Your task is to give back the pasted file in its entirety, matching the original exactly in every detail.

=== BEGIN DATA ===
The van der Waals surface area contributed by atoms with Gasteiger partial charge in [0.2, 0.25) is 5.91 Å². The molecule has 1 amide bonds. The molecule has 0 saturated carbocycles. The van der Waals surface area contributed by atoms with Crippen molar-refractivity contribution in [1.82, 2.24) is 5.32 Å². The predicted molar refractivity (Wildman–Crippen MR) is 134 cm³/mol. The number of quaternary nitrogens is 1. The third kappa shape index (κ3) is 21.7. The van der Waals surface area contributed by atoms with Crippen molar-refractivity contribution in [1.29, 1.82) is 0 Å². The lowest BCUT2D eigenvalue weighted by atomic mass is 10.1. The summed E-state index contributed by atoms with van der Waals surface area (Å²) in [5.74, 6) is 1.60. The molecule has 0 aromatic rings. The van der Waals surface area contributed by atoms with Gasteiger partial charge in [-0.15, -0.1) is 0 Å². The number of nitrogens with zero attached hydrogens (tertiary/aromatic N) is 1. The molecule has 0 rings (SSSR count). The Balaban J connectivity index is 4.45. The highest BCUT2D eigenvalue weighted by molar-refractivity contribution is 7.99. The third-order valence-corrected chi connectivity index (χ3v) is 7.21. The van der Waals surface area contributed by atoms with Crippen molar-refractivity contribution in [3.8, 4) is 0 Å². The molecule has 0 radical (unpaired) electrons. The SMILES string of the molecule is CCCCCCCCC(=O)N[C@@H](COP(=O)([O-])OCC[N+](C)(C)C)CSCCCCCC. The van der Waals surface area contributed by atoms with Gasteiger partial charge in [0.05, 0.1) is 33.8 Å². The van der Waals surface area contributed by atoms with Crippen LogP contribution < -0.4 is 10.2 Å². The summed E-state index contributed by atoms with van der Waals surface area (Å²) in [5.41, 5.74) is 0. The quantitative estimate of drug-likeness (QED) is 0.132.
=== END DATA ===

The van der Waals surface area contributed by atoms with Gasteiger partial charge in [0.2, 0.25) is 5.91 Å². The molecule has 1 amide bonds. The molecule has 0 saturated carbocycles. The van der Waals surface area contributed by atoms with Crippen molar-refractivity contribution in [1.82, 2.24) is 5.32 Å². The predicted molar refractivity (Wildman–Crippen MR) is 134 cm³/mol. The number of quaternary nitrogens is 1. The third kappa shape index (κ3) is 21.7. The van der Waals surface area contributed by atoms with Crippen molar-refractivity contribution in [1.29, 1.82) is 0 Å². The lowest BCUT2D eigenvalue weighted by atomic mass is 10.1. The summed E-state index contributed by atoms with van der Waals surface area (Å²) in [5.74, 6) is 1.60. The molecule has 0 aromatic rings. The van der Waals surface area contributed by atoms with Gasteiger partial charge in [-0.15, -0.1) is 0 Å². The number of nitrogens with zero attached hydrogens (tertiary/aromatic N) is 1. The molecule has 0 rings (SSSR count). The Balaban J connectivity index is 4.45. The highest BCUT2D eigenvalue weighted by molar-refractivity contribution is 7.99. The third-order valence-corrected chi connectivity index (χ3v) is 7.21. The van der Waals surface area contributed by atoms with Crippen molar-refractivity contribution in [3.8, 4) is 0 Å². The molecule has 0 radical (unpaired) electrons. The SMILES string of the molecule is CCCCCCCCC(=O)N[C@@H](COP(=O)([O-])OCC[N+](C)(C)C)CSCCCCCC. The van der Waals surface area contributed by atoms with Gasteiger partial charge in [0.05, 0.1) is 33.8 Å². The van der Waals surface area contributed by atoms with Crippen LogP contribution < -0.4 is 10.2 Å². The summed E-state index contributed by atoms with van der Waals surface area (Å²) in [5.41, 5.74) is 0. The quantitative estimate of drug-likeness (QED) is 0.132.